A Brazilian ad agency has built a campaign for Domino's "Pizza" that uses a heat-sensitive coating on rented DVDs; when the disc is played, the heat from the player heats up the coating and causes it to emit a pizza-like odor; the coating also changes appearance and becomes a picture of a pizza with an ad for Domino's.
In partnership with 10 video rental stores in Sao Paulo and Rio de Janeiro, the brand used rented DVDs as media. About 10 discs each of 10 different new release titles such as Argo, 007, Dread And Dark Knight were stamped with thermal ink and flavored varnish, both sensitive to the heat.
While people were watching the movie, the heat of the DVD player affected the disc. When the movie ended and they ejected the disc, they smelled pizza. They also saw pizza: the discs were printed to look like mini pies, and carried the message: "Did you enjoy the movie? The next one will be even better with a hot and delicious Domino's Pizza."
Noah Scalin sez, "Dead Media is created from 497 VHS videocassettes that were given to me by several friends and also culled from my personal collection. The piece, which is approximately 20 feet long by 9 feet wide, was built in the style of the skull in Holbein's The Ambassadors and meant to be viewed from only one point and is actually quite distorted in real life. The piece is on display at the TCC Visual Arts Center in Portsmouth, Virginia from this Friday through November 1st after which it will be dismantled and used to create new artworks by the students of Tidewater Community College."
The last 800,000 Minitel terminals in France will go dark this month, as the service is finally shut down. Minitel was a proprietary network service that used "free" dumb terminals to access online services, typically at a small fee for each use. Minitel was much loved by business because every use generated revenue for them, and by its users, especially when it was the only game in town.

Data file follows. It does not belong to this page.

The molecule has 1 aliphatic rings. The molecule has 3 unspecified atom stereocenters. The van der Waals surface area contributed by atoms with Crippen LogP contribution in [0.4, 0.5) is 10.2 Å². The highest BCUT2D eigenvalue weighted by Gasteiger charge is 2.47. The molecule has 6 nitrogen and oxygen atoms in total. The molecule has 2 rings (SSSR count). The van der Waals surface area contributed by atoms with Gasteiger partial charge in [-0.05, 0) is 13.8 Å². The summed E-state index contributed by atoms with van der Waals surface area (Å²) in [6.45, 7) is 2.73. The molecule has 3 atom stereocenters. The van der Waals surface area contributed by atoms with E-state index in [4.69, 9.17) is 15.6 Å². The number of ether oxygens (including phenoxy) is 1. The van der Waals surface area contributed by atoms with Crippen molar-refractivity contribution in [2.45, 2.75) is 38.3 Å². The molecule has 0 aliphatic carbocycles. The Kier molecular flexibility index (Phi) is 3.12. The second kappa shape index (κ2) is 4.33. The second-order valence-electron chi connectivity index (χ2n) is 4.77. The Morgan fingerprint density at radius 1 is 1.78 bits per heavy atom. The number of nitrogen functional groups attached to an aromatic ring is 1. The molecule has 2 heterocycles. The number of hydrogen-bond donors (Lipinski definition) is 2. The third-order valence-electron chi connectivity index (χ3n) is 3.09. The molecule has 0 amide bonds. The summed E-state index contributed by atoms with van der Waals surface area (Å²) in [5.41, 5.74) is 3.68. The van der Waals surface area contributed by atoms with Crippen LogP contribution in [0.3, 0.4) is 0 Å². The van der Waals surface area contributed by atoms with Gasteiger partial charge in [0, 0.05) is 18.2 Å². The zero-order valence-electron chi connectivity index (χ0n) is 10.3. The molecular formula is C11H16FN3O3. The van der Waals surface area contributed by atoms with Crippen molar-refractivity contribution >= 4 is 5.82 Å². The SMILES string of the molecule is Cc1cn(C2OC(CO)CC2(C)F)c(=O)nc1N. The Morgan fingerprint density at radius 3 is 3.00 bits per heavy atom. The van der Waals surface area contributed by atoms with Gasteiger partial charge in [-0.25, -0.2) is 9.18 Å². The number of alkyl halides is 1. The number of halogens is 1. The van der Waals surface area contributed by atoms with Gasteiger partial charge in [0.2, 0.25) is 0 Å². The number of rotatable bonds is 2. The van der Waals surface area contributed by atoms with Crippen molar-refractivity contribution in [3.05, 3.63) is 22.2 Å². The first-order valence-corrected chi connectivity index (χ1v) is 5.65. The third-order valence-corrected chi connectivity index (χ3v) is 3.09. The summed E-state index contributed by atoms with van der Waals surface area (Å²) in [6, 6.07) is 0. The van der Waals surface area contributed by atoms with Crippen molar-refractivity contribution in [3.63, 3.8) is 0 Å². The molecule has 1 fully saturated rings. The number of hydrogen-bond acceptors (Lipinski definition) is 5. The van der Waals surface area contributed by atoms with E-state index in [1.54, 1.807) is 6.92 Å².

But it's also an existence proof of the power of open systems. Minitel boasts 1,800 services up and running. Imagine if the Web boasted a whopping 1,800 websites -- like the "500-channel cable universe," the numbers that seemed like an unbelievable banquet of choice in the 1980s now seem like a farcically constrained menu, the digital equivalent of the half-dozen standard clothing styles in a Soviet department store.
Read the rest
At the end of this month, Minitel will finally go offline, ending a brave experiment in French exceptionalism. The surprise is that the network has lasted so long.
There are still 810,000 Minitel terminals in France, mostly used by older people who dislike computers. There are still 1,800 services available through Minitel, although most people these days contact them (final indignity) through the Internet.
Argument still rages about whether the Minitel, run by France Telecom and its predecessor, the PTT, was a fast-track into the future or a destructive dead-end. The mushroom-coloured box has become an emblem of France's struggles with a globalised, and allegedly Anglo-Saxon dominated, world.
It has often been argued that the obsession of the French state with the Minitel impeded France's conversion to the Internet.
Instructables user Jetpack5 created a series of Star Wars space vehicles out of floppy-disk parts and office supplies. There's even a rubber-band-ball Death Star! Also in the set: a Millennium Falcon and a truly spiffy X-Wing fighter. This is a potentially productive way of using up the 5-billion-odd 3.5" floppies kicking around, slowly decaying. Better than my idea of a massive Beowulf cluster of 486s with four floppy drives each, rack-mounted and spanned to create a massively inefficient, room-sized virtual ZIP cartridge, which would be serviced by a dozen rollerbladed teenagers who would whisk around, swapping out corrupt disks.